Consider this: Your patient needs an extraction but has received oral bisphosphonate therapy.
Invasive procedures can go wrong in such cases because bisphosphonate drugs can cause the very rare, but serious, condition of osteonecrosis of the jaw, in which changes in bone cells and loss of blood supply can lead to uncontrolled bone infection.
So what is a dentist to do?
— Peter L. Jacobsen, Ph.D., D.D.S.
A new report from the ADA's Council on Scientific Affairs (Journal of the American Dental Association, December 2008, Vol.139:12, pp. 1674-1677) provides recommendations for the management of patients who have been on oral bisphosphonate therapy. (For the full report, visit the ADA Web site.)
The report updates recommendations from 2006 and states that, for patients receiving oral bisphosphonate therapy, the risk of developing bisphosphonate-associated osteonecrosis (BON) of the jaw remains very low.
The authors recommend that routine dental treatment should not be changed because of oral bisphosphonate use.
"The risks of infection and pain from not treating a decayed tooth or periodontal problem far outweigh the risk of bisphosphonate-associated osteonecrosis," Peter L. Jacobsen, Ph.D., D.D.S., vice chairman of the ADA Council on Scientific Affairs and a member of the panel that compiled the report, told DrBiscuspid.com.
The report also notes that currently no screening and diagnostic test can predict a patient's risk of developing the condition. But new tests that could potentially identify patients at risk for BON are being developed and studied, according to Dr. Jacobsen.
"Recently, the use of serum levels of the collagen breakdown product C-terminal cross-linking telopeptide of type I collagen (CTX) has been advocated as a risk predictor for development of BON," wrote the authors. "Serum CTX and urinary N-telopeptide of type I collagen (NTX) are considered markers for bone resorption. Reports suggest that dental treatment decisions can be based on the results of serum CTX/NTX level tests."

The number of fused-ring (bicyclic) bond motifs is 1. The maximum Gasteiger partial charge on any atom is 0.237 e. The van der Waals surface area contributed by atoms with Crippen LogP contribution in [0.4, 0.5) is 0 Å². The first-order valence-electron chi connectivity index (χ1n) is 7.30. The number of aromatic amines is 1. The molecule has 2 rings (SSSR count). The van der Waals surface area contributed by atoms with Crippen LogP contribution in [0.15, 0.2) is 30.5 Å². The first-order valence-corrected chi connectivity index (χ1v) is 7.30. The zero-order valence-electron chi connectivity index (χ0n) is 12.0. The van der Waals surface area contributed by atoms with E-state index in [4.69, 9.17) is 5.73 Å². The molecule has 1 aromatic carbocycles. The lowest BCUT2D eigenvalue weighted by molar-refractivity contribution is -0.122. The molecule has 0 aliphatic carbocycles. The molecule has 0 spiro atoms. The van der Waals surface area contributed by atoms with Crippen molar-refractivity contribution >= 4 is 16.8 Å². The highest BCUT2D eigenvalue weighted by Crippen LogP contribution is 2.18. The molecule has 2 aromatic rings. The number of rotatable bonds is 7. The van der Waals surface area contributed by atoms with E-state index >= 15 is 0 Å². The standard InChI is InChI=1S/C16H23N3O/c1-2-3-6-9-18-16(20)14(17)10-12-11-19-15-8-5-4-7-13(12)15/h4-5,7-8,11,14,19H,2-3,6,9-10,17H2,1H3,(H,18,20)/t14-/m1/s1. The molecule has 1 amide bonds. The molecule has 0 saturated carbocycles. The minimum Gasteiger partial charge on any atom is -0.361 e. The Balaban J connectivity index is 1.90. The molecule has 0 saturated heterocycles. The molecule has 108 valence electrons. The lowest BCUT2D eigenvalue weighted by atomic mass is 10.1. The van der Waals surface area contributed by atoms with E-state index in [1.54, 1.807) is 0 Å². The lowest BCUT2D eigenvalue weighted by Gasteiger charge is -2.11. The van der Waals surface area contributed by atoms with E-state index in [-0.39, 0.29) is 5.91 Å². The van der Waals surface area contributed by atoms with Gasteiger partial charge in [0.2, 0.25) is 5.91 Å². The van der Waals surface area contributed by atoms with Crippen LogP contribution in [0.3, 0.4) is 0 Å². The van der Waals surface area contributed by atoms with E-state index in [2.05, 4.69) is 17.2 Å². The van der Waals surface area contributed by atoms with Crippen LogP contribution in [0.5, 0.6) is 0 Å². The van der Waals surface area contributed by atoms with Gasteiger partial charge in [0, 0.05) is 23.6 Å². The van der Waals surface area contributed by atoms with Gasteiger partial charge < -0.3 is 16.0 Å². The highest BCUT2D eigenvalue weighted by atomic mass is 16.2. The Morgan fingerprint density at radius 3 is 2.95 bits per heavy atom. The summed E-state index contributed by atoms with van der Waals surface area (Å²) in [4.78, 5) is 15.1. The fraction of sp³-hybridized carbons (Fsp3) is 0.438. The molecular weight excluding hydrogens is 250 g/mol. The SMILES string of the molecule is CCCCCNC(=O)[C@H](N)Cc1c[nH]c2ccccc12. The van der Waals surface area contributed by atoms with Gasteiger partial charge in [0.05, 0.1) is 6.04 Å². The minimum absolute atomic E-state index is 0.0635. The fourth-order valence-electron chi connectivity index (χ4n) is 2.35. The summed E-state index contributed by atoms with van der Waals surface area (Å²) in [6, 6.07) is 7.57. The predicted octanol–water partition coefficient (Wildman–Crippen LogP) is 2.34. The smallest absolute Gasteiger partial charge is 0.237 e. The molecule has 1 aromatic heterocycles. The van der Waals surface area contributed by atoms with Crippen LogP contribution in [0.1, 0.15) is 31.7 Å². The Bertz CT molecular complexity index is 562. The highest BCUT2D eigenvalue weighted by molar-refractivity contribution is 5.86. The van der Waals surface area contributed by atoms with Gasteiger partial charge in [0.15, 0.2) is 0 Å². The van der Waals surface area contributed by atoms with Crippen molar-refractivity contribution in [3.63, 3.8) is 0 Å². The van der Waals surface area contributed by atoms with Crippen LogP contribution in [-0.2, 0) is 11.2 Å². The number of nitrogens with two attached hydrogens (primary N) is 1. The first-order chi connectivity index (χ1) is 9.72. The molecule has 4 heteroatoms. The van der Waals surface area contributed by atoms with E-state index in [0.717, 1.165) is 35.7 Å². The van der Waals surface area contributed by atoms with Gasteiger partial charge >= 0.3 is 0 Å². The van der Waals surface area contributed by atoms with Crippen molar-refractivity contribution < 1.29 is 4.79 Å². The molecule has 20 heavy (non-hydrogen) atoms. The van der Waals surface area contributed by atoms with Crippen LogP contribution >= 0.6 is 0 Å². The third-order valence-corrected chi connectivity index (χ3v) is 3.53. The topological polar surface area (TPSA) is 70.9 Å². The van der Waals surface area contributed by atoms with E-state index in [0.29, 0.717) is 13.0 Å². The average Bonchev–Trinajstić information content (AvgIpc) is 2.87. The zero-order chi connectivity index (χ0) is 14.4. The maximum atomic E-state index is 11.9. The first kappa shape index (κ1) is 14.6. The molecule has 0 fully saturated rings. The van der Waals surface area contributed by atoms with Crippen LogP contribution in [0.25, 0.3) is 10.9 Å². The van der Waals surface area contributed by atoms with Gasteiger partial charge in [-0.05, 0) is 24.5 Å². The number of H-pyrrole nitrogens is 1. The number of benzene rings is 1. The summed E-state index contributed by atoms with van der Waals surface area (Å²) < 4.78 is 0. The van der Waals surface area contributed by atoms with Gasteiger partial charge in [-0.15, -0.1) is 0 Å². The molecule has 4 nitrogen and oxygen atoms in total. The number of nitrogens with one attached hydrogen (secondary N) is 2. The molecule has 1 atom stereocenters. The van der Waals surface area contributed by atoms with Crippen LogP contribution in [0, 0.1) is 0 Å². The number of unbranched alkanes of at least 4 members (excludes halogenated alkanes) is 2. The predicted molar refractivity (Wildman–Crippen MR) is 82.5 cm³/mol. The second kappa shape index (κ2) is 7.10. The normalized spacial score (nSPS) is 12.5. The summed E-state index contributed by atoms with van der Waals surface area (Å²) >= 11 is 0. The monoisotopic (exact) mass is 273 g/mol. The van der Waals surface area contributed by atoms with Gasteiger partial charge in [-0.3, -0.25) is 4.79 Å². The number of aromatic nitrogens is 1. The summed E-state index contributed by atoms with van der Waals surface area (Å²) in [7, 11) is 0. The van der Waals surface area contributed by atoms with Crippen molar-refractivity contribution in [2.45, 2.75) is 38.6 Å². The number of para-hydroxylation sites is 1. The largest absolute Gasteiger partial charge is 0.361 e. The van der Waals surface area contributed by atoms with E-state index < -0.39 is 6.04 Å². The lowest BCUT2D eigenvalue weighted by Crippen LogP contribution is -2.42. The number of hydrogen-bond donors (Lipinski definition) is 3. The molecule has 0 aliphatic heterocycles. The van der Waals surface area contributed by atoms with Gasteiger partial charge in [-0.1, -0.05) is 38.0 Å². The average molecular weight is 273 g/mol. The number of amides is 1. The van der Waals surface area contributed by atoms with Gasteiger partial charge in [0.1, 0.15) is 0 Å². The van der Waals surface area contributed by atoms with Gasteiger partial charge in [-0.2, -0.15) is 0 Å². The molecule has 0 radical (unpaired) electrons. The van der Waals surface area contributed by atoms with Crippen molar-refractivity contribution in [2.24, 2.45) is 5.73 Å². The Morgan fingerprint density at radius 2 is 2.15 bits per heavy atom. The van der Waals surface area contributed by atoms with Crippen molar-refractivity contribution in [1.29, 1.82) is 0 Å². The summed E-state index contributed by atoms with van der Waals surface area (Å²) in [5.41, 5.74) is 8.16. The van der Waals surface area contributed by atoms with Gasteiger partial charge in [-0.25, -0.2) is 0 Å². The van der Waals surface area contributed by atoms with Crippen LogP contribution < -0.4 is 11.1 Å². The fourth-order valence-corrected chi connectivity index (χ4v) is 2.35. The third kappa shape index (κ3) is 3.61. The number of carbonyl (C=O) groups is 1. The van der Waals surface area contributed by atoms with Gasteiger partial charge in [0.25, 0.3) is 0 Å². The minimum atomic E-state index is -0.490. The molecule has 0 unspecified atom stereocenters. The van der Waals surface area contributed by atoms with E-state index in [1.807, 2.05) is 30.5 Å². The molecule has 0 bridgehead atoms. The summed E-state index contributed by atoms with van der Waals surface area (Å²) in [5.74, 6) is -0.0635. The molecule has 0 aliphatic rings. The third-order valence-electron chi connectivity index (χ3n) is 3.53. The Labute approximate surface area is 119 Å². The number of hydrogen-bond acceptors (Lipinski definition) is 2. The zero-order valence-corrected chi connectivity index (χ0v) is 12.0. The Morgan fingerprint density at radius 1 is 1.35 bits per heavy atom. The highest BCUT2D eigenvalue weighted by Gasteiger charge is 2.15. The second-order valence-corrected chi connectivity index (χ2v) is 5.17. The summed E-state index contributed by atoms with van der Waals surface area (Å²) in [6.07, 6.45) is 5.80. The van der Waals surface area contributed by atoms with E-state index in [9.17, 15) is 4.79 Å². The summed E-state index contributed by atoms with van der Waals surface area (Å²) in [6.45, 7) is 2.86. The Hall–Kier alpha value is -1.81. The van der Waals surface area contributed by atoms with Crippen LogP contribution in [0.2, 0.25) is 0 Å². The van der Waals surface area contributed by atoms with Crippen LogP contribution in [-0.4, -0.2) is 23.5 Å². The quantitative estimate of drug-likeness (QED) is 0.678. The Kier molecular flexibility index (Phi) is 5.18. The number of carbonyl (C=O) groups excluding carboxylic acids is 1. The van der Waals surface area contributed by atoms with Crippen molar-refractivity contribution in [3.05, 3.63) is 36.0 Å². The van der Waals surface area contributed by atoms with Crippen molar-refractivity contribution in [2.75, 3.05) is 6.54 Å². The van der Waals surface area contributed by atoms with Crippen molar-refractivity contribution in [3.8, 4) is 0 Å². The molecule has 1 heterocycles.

However, these new research findings need to be corroborated by clinical studies, the authors noted.
The report also states that the use of IV bisphosphonates in cancer patients is associated with a much higher risk of osteonecrosis.
"The general dentist would be prudent to refer any surgical procedures in such patients to an oral surgeon or periodontist, depending on the patient's needs," Dr. Jacobsen told DrBiscuspid.com.
Still, treating patients who have received oral bisphosphonate therapy poses a conundrum for dentists. Should you take a conservative approach or perform procedures as usual since BON is such a rare condition?
The report authors generally recommend caution. For example, if surgery becomes necessary for patients with periodontal disease, the goal should be to obtain access to root surfaces. When necessary, the clinician should use modest bone-recontouring techniques, the authors noted.
For patients who need invasive oral surgery, the clinician should discuss alternative treatment plans, such as endodontic treatment followed by removal of the clinical crown, instead of extraction. This allows the roots to exfoliate on their own. Also, the authors suggest considering bridges and partial dentures instead of implants.
To prevent BON, the authors recommend limiting the possibility of extensive or multifocal surgical procedures.
"It may be prudent to proceed conservatively in some cases, allowing the practitioner to gain some insight into how a patient will heal before putting multiple quadrants at risk," they wrote. "On the other hand, periapical pathoses, sinus tracts, purulent periodontal pockets, severe periodontitis, and active abscesses that already involve the medullary bone all may exacerbate osteonecrosis, and these areas should be treated immediately even if multiple quadrants are involved."
Given the proven benefits of oral bisphosphonates in treating osteoporosis, patients should not change their medication without consulting their physicians, the authors cautioned.
While the benefits of bisphosphonate drugs outweigh the risks, agreed Sol Silverman, D.D.S., a professor of oral medicine at the University of California, San Francisco School of Dentistry, a patient who has a history of oral bisphosphonate use should be offered the most conservative treatment.
For example, if the dentist is going to do an invasive procedure such as an extraction, the patient should be informed of the low risk of necrosis and given the choice of an extraction or a root canal, Dr. Silverman said.
"The side effects of bisphosphonates, as related to dentistry, are very low," Dr. Jacobsen concluded. "Maintaining optimal oral health is the best way of further reducing these low risks."